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Wife always brought out best in those she touched

On Friday, March 29, at approximately 1 p.m., the world lost one of the most humble, caring and classy ladies that God had created. Karen Marie Katulski Tramuta was called home after a 12-year battle with ovarian cancer.

Before I talk more about my wife, I would like to thank Dr. Sood and his staff for the amount of time she was given due to the treatment she received. She thought the world of you, Doc, and the girls in your office. I would also like to thank Carol, Sheyanne and Jackie, the girls of Hospice, who had great care and compassion as they prepared her to go home. There are certain jobs that are touched by God, and the three angels that cared for Karen will never be forgotten by me.

I’m going to go out on a limb and tell most of you that didn’t know this fact, that I met Karen in June 1973 and attended her parents’ 25th wedding anniversary party. We got engaged July 4 and were married Aug. 25, 1973. However someone would rate this, is no concern for me, but all I know is that it lasted almost 51 years. This article of REBT has always been about learning to think rationally.

Was it rational to get married in six weeks? For Karen Katulski and Mike Tramuta, it was. I’m not a marriage counselor, even though I was a chemical dependency counselor. I say it was because of where she came from and what she brought with her. Family was everything. Being a wife and mother was always her main goal. When I went to the anniversary party and met Frank and Leocadia, I was able to see what they had given her, in terms of love and treatment of others. The influence of her grandparents, whom she dearly loved and respected, was obvious. Watching the Gillette Friday night fights in black and white with her grandparents were special to Karen as they were to me with my grandparents.

If you can envision a little 7-year-old girl, who lived on Ocelet Street by the Dunkirk Radiator, walking to the corner every day about 4 p.m. to meet her dad, take his lunch box and grab his hand to walk home, then one can readily understand why she treated people like she wanted to be treated.

My wife could have been a super artist, as she drew many things for our family and was even touted by a company to draw and paint for them. That would mean putting her family second, and that, she wasn’t interested in doing. As long as our five kids were growing up, being a wife and mother were her main priority.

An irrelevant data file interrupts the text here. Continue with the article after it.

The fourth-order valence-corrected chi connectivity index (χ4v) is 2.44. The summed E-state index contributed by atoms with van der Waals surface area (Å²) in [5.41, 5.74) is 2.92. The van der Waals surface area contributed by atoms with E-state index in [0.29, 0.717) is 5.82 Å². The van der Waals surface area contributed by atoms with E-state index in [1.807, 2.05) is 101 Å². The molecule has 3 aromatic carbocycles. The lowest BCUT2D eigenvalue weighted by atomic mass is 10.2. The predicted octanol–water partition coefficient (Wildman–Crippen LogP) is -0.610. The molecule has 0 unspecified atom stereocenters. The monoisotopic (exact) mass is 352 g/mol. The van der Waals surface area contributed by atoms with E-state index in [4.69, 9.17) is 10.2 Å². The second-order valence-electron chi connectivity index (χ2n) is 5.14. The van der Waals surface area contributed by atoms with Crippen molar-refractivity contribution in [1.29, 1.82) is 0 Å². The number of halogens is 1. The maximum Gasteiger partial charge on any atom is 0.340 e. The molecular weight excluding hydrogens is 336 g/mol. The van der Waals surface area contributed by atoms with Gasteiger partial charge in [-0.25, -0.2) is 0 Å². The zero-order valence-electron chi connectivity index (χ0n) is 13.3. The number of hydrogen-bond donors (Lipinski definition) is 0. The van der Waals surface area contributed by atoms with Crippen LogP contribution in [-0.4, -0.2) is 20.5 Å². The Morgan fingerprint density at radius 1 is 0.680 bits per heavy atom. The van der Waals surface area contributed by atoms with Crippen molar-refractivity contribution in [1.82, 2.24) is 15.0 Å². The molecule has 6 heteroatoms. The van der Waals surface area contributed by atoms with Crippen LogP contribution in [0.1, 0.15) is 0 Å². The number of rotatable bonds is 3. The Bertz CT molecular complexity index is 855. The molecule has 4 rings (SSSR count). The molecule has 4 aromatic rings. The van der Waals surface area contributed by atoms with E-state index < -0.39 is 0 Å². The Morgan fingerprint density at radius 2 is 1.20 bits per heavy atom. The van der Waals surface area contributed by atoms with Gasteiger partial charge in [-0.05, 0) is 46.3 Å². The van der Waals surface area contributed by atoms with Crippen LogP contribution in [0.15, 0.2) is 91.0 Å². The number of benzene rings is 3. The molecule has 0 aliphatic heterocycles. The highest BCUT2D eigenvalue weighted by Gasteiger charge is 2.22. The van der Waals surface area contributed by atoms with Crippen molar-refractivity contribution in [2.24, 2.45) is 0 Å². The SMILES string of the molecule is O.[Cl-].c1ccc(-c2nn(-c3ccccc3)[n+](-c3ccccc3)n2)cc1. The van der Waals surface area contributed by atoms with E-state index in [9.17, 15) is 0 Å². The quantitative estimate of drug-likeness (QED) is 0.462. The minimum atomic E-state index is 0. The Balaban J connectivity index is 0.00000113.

She had a knack for knowing how to handle children of any age.

Finally when our kids were older, she started as a teacher’s aide in the Fredonia Baptist Nursery School program. When an opening occurred and the school was looking for a teacher, she asked me if I thought she should apply, because she didn’t have a college degree.

From watching her at certain events and functions, I simply stated, “Go for it, degree or no degree. You can flat out teach, because God has given you a gift.” She did, and for the next 32 years, ran a program that was the best in the county. The proof was that SUNY Fredonia would send their early childhood students to her program to learn how to teach 3-4-year-olds.

To me, the difference between a good and great teacher is simple. The good teachers would go to a certain point with students, but the great teacher will go beyond that, getting children to do what they want and have them enjoy it as they are doing it. She taught phonics to 3- and 4-year-olds, sight words, coloring within the lines, printing letters and self-discipline by holding them accountable for their behavior. She had time-outs (which today is frowned upon). But looking at these kids in September and from graduation in May was remarkable — what she and Jane Wright, her aide, had accomplished every year. So many boys and girls got a great start from a dedicated teacher whose only goal was to see them get better every day and be the best they could be.

As we both battled cancer in 2021, me with neck and throat, with 39 radiations and seven chemos and her with treatment every three weeks, we made a pact that every day I would make her laugh, and every day would be a great day, which it was. When Karen’s mom passed a few years ago at 95 years of age, she went up to the casket as we were preparing to go to the church and whispered to her mom, “Thank you for my life.”

Karen Tramuta, thank you for my life, because without God and you, I wouldn’t have made it this far. I will always love you and see you on the other side again.

Love you,

Your Michael (Sheik)

Mike Tramuta is a Rational Emotive Behavior Therapy counselor.

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